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Location: Auckland, New Zealand

Thursday, October 28, 2010

McCarten hale and hearty for Mana challenge

Mana by-election candidate Matt McCarten says he's confident his health will hold up under the pressure of the campaign.

The Unite Union leader says the contest between Labour's Kris Faafoi and National's Hekia Parata has been a snooze so far, and he intends to liven it up with his message of government support for job creation, a rise in the minimum wage to $15 and reversing the gst increase.

Mr McCarten revealed in a newspaper column last month that he was battling a serious cancer, but he now says the prognosis has improved.

“Between my western medicine and my acupuncturist and my naturopath and my kuias and kaumatuas all praying for me I think I’ve got my bases all covered but it seems to have stepped away from what they thought was terminal and they think it can be managed for many years yet so I’m feeling pretty good about it,” Mr McCarten says.

He's counting on getting the support of maverick Maori Party MP Hone Harawira on the campaign trail.


New Zealand's top Maori cop says the dramatic improvement in the relationship between Maori and the police over the past 15 years has drawn the attention of international police agencies.

Superintendant Wally Haumaha, the police national manager for Maori, Pacific, and Ethnic Services, says the number of iwi liaison officers has swelled to 70 since the first, Joe Diamond, created a bridge to Maori communities.

He says other police forces are looking at the model as a way to improve relationships with their indigenous people.

“Just look at how Waitangi has share up over the last four, five years and the Maori wardens working around the flagpole and policing their own communities in much the same way. All that has shifted with the support of our iwi liaisons being able to demonstrate to our organisation that there is another way of working with out people,” Superintendant Haumaha says.


East Coast elders have placed a ban on gathering kaimaona from the Waiapu River south to Port Awanui.

Morehu Te Maro from Te Wiwi Nati marae cluster says the rahui runs until the beginning of December.

He says the aim is to preserve fish stocks, in line with traditional Maori conservation practices.

“We are seasonal fishermen. Our people were always seasonal fishers. They don’t fish for the sake of getting there and having a fish. They fish when that certain fish is in its season and the only time it’s worthy of going out to fish for that certain type of fish,” Mr Te Maro says.

While there have been a few objections to the rahui, most Pakeha in the area have grown up close to Maori and understand the reasoning behind such conservation measures.


Maori lawyer Annette Sykes says the Iwi Leaders Forum is disenfranchising the majority of Maori.

Ms Sykes used the annual Bruce Jesson memorial Lecture in Auckland last night to deliver a stinging critique of the self-appointed forum, which she says is dictating policy to the Maori Party.

She says the iwi leaders have never sought a mandate for their actions, and they are deliberately bypassing traditional Maori leadership structures.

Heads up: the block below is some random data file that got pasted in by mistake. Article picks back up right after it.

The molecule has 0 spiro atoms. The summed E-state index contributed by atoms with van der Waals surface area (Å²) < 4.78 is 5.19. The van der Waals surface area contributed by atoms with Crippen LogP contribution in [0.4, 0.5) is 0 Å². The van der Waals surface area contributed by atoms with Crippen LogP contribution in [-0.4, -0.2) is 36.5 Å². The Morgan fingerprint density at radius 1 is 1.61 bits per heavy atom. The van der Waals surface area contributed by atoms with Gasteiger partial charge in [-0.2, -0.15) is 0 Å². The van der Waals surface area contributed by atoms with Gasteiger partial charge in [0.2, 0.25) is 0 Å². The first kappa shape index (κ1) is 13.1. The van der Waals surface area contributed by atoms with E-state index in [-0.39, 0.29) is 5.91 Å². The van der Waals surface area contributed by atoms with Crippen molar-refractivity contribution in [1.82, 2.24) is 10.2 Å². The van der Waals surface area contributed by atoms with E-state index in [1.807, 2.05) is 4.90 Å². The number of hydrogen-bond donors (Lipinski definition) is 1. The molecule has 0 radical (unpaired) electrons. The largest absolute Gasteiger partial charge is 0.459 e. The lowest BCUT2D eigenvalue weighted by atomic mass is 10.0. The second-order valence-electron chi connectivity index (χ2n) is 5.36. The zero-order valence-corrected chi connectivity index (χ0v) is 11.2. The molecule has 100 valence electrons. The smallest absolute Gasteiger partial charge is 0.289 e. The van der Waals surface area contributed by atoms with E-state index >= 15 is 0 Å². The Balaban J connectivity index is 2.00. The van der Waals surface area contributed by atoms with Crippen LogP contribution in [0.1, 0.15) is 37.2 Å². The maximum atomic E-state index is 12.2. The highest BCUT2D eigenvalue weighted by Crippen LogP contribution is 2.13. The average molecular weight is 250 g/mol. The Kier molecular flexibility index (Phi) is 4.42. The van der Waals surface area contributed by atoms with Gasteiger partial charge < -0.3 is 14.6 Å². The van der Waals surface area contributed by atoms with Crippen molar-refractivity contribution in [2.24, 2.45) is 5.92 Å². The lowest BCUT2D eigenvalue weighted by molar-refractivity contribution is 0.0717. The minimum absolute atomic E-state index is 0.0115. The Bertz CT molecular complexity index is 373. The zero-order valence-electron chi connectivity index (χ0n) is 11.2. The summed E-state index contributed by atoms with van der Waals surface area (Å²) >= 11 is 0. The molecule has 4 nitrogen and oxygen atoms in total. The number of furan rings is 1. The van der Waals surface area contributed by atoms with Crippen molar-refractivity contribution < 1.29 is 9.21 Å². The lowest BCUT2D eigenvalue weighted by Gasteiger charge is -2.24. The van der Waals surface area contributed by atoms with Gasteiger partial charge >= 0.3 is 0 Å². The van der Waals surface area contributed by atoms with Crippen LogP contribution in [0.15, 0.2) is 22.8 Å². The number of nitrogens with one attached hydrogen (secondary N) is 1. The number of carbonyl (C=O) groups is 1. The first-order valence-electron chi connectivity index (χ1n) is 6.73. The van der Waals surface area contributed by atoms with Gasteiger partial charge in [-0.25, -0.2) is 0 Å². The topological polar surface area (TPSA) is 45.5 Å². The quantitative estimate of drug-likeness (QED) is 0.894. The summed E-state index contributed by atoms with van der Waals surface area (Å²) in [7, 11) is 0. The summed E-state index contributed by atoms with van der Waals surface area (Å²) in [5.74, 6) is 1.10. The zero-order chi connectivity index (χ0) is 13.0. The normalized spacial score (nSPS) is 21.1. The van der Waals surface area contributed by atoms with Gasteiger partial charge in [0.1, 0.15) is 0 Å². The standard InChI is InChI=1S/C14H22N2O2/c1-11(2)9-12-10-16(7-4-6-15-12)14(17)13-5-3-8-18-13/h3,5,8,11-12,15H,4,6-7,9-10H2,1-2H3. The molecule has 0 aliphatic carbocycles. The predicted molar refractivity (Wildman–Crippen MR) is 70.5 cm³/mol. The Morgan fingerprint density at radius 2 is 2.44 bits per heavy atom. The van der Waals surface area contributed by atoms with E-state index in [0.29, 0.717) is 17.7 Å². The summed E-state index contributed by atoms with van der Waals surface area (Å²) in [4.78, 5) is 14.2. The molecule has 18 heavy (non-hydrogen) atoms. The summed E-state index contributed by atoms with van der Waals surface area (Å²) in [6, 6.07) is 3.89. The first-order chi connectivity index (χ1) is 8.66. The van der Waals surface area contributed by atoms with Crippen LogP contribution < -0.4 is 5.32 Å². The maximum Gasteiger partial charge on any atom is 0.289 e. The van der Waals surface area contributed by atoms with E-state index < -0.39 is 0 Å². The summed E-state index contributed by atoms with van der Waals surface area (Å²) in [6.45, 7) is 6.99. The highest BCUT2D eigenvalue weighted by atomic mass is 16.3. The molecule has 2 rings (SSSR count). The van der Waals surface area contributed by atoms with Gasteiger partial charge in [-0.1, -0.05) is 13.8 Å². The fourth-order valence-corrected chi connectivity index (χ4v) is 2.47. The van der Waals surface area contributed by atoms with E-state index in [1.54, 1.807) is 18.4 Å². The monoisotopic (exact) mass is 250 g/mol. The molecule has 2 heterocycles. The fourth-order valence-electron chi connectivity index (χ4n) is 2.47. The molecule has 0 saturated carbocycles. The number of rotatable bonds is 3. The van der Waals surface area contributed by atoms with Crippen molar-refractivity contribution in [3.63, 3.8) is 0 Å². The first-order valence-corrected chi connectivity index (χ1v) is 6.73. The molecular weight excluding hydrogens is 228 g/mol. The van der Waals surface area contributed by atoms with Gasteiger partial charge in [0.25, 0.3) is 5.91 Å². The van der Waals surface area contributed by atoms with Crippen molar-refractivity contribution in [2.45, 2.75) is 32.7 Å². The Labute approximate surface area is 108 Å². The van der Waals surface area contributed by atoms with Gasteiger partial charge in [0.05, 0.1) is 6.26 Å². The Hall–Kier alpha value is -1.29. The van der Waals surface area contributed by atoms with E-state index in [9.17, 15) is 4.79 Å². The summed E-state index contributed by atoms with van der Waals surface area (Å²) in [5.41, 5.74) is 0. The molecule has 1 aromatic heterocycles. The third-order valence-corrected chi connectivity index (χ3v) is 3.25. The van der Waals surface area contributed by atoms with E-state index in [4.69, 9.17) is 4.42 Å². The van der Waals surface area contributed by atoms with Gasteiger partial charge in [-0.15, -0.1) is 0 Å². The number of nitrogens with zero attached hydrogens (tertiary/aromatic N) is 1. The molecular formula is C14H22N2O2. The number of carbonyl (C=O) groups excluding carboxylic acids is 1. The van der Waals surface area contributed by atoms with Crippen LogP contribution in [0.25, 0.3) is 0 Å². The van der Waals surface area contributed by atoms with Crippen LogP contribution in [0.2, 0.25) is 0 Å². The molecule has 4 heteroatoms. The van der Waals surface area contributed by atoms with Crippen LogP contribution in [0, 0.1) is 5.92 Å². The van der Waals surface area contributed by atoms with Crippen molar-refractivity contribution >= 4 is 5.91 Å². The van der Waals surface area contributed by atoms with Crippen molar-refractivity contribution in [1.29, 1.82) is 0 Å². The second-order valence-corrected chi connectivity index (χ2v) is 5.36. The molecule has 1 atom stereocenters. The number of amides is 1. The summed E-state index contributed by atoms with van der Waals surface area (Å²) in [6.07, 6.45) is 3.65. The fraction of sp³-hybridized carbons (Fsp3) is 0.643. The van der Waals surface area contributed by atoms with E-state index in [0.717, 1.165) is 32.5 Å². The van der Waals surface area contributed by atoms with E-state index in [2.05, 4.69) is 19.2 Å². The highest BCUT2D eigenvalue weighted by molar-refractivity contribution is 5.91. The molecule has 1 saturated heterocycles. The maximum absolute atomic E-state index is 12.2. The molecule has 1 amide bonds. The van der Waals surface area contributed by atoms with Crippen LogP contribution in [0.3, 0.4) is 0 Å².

“What is happening is we have elite groups, an elite caste meeting amongst themselves, what for, so they can sit down like the Business Roundtable with the National Party-ACT coalition and plan new right strategies for this country, most definitely not strategies in the interests of Maori if we analyse them carefully,” Ms Sykes says.


Former Alliance president Matt McCarten is counting on Maori Party MP Hone Harawira to help him pick up some of the Maori vote in the Mana by-election.

The Unite Union leader says he's entering the race against Labour's Kris Faafoi and National's Hekia Parata because both major parties are still wedded to the view that the free market will deliver jobs and fair wages.

He says the seat has a large Maori population, many of whom are on the general roll.

“I will be wanting Maori support and Hone Harawira is coming to support me and coming to work with me so that will be good. We are going to do outreach to as many Maori electors as possible and I’m looking forward to it, because he is the man and what he says I think has a lot of following,” Mr McCarten says.


Educationalist Tamati Reedy says he'd like to see te reo Maori made a compulsory subject in schools.

Professor Reedy says that's a long-held personal view, and not one he is advocating as the chair of a ministerial review of the Maori language strategy and sector.

He says last week's Waitangi Tribunal report showing the number of Maori children in Maori language education shows that there is a disconnect between words and action when it comes to te reo Maori.

“If we view it as of great value, then it stands to be held in esteem like all the rest of the subjects we call the core curriculum our children go through in the schools of our country, right through from early childhood into the higher levels of education,” Professor Reedy says.

The message coming from the review panel's regional hui is that Maori language resources need to be devolved down to local level to be more effective.


World music fans at next year's Womad Festival will be treated to an innovative mash up featuring taonga puoro virtuosos Richard Nunns, Waimihi Hotere and Horomona Horo and electronic musician Paddy Free.

Other Maori who'll take to the stage at New Plymouth's Brooklands Park from the 18th to the 20th of March include Maisey Rika and the reformed Trinity Roots.

The festival is headlined by world music supergroup Afro Celt Sound System, who played the first New Zealand WOMAD in 1997, with other stars including blind Malian singers Amadou and Mariam and Trinidad and Tobago’s calypso ‘queen’ Calypso Rose.


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